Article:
There’s a certain mystical process in cooking. By taking a few simple, humble ingredients from the Earth, one can transform it into something greater than the sum of its parts.
I just finished the book “Cooked” by Michael Pollan, and it’s great read about the first princples of cooking, and the history into the origins of the process, and how it has evolved since then into Modern times.
The author broke it down into the 4 basic elements, which are Fire (Grilling), Water (Braising), Air (Baking), and Earth (Fermentation). He delves deep into the subject by working with various chefs, learning to recreate the dishes from scratch, and in the old fashioned way with minimal or zero processing. He goes into the intent of why we cook food in a certain manner, and how it impacts the flavour and the quality of the dish.
As we humans evolve and progress, we tend to dissociate ourselves from the cooking process, especially with the ease of access to processed foods, and from outside vendors who do all the hard work for us. Rather, we spend more time on what we perceive as critical activities such as work, which back in the day, interestingly enough was known as “bringing home the bacon”. The author makes a case of how cooking and eating is a communal event, and allows us to build relationships with people. And I wholeheartedly agree that there’s no greater satisfaction than cooking a meal, and sharing something delicious and nourishing with your close friends and loved ones.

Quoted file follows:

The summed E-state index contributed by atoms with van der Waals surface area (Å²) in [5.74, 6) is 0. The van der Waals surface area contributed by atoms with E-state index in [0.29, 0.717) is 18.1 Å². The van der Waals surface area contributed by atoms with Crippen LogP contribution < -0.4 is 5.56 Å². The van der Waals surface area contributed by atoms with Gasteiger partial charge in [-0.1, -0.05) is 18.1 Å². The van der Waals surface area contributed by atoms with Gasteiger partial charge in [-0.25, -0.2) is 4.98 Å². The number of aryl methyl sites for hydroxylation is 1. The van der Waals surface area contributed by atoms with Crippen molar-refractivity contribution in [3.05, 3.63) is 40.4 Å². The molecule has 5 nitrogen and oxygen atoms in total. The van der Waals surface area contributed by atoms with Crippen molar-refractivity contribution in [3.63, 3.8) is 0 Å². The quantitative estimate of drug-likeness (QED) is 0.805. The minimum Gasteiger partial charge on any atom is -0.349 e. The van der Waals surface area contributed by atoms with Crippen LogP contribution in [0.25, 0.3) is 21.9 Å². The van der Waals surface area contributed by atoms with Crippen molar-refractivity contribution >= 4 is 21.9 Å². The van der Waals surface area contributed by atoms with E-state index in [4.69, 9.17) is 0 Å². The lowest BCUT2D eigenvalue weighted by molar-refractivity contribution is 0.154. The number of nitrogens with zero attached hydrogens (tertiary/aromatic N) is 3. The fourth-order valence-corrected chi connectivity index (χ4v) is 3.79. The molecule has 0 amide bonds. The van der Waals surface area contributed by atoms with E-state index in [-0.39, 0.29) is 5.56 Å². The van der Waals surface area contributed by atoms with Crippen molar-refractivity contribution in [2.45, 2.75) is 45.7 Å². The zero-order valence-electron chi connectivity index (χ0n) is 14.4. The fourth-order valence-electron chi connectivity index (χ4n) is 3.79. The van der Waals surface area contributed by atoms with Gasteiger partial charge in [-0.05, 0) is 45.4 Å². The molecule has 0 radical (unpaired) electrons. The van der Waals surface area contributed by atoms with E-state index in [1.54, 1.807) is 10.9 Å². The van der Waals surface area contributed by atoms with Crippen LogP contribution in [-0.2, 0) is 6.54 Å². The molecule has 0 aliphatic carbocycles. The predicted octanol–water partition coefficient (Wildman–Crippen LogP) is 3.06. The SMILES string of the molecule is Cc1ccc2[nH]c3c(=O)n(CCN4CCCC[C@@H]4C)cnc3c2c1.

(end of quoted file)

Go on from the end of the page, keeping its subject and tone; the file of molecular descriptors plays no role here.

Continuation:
What struck me was how cooking has defined much of human society, and connect us all as a species. Perhaps its time we step back a little, and just take the time to cook, and enjoy the good things in life.
This book was definitely a revelation for me, and must read for food lovers, and even for anybody else who’s in need of a good read. Change your life, I tells ya!
Here’s the link to the book in Amazon.